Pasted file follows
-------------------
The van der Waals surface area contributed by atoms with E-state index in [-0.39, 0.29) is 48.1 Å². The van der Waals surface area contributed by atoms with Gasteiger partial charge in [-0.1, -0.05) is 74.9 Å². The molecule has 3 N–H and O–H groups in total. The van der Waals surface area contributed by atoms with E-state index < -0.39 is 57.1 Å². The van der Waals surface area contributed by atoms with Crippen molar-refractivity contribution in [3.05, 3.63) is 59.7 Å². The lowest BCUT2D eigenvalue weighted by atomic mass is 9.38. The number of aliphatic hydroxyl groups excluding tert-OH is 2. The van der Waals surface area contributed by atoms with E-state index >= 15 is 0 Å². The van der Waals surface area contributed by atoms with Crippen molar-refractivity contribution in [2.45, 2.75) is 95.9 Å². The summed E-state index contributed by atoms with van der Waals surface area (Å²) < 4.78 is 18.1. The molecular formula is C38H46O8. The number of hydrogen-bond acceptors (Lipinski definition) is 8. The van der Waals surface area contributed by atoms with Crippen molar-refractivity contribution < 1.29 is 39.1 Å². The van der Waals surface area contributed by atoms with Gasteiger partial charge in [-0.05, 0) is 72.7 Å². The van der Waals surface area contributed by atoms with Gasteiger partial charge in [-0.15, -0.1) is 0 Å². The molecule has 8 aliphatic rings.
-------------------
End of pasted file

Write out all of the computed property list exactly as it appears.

The van der Waals surface area contributed by atoms with E-state index in [-0.39, 0.29) is 48.1 Å². The van der Waals surface area contributed by atoms with Gasteiger partial charge in [-0.1, -0.05) is 74.9 Å². The molecule has 3 N–H and O–H groups in total. The van der Waals surface area contributed by atoms with E-state index < -0.39 is 57.1 Å². The van der Waals surface area contributed by atoms with Crippen molar-refractivity contribution in [3.05, 3.63) is 59.7 Å². The lowest BCUT2D eigenvalue weighted by atomic mass is 9.38. The number of aliphatic hydroxyl groups excluding tert-OH is 2. The van der Waals surface area contributed by atoms with E-state index >= 15 is 0 Å². The van der Waals surface area contributed by atoms with Crippen molar-refractivity contribution in [2.45, 2.75) is 95.9 Å². The summed E-state index contributed by atoms with van der Waals surface area (Å²) < 4.78 is 18.1. The molecular formula is C38H46O8. The number of hydrogen-bond acceptors (Lipinski definition) is 8. The van der Waals surface area contributed by atoms with Crippen molar-refractivity contribution < 1.29 is 39.1 Å². The van der Waals surface area contributed by atoms with Gasteiger partial charge in [-0.05, 0) is 72.7 Å². The van der Waals surface area contributed by atoms with Gasteiger partial charge in [-0.15, -0.1) is 0 Å². The molecule has 8 aliphatic rings.